Q What about pension capital like RAs and preservation funds when it comes to CGT on emigration?

Retirement Funds (and living annuities) are currently exempt from CGT.


Q Would you suggest a TFSA or an RA for relatively low-income (taxable) earners, especially younger people?

It depends on the source of income, the investor’s age, planning needs as well as his liquidity requirements. The RA is normally a good place to start, because of the limited liquidity prior to retirement age.

For more articles & videos on funding retirement visit our Masterclass series hub.

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“Using a testamentary trust as a beneficiary of an ILLA can be a good option if the spouse is mentally incompetent, as would be the case with Alzheimers and where the Power of Attorney is no longer valid. It allows the spouse’s income to be managed by a trustee, bypassing the need for appointment of a curator or administrator – provided there are no other assets in the spouse’s estate.”

Authored by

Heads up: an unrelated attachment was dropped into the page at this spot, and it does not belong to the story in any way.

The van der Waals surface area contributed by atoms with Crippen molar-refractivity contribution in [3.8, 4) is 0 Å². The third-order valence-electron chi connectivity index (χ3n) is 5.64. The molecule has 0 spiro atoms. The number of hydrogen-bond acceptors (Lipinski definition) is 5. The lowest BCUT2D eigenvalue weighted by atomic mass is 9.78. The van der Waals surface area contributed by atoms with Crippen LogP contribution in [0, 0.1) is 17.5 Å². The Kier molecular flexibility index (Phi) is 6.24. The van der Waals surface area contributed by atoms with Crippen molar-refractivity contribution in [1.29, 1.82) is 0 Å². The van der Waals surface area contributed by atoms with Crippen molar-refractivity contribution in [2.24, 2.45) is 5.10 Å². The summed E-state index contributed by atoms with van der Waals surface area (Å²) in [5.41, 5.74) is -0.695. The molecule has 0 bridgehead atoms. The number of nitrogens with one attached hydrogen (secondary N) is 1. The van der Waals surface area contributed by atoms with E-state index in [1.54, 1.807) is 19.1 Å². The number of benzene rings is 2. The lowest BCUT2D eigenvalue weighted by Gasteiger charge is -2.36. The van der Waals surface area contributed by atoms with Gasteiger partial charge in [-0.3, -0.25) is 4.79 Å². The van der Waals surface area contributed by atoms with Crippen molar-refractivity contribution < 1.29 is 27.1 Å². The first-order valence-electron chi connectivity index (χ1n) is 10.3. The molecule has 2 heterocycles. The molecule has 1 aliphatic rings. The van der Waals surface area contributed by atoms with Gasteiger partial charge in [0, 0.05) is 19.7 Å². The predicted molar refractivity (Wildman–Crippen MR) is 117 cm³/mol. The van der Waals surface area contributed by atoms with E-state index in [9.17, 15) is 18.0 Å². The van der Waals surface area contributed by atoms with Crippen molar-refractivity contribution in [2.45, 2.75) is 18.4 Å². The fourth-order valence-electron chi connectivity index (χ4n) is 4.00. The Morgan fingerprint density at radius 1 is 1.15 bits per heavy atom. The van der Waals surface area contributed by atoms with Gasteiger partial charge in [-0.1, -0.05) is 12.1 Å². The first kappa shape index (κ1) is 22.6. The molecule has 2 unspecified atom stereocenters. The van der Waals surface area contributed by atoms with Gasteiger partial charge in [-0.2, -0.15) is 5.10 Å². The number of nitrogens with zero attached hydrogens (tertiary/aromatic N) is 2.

Albert Coetzee
Head of the Global Investment Platform

Important information

All information and opinions provided are of a general nature and are not intended to address the circumstances of any particular individual or entity. We are not acting and do not purport to act in any way as an adviser or in a fiduciary capacity. No one should act upon such information or opinion without appropriate professional advice after a thorough examination of a particular situation. We endeavour to provide accurate and timely information but we make no representation or warranty, express or implied, with respect to the correctness, accuracy or completeness of the information and opinions. We do not undertake to update, modify or amend the information on a frequent basis or to advise any person if such information subsequently becomes inaccurate. Any representation or opinion is provided for information purposes only. Fluctuations or movements in exchange rates may cause the value of underlying international investments to go up or down.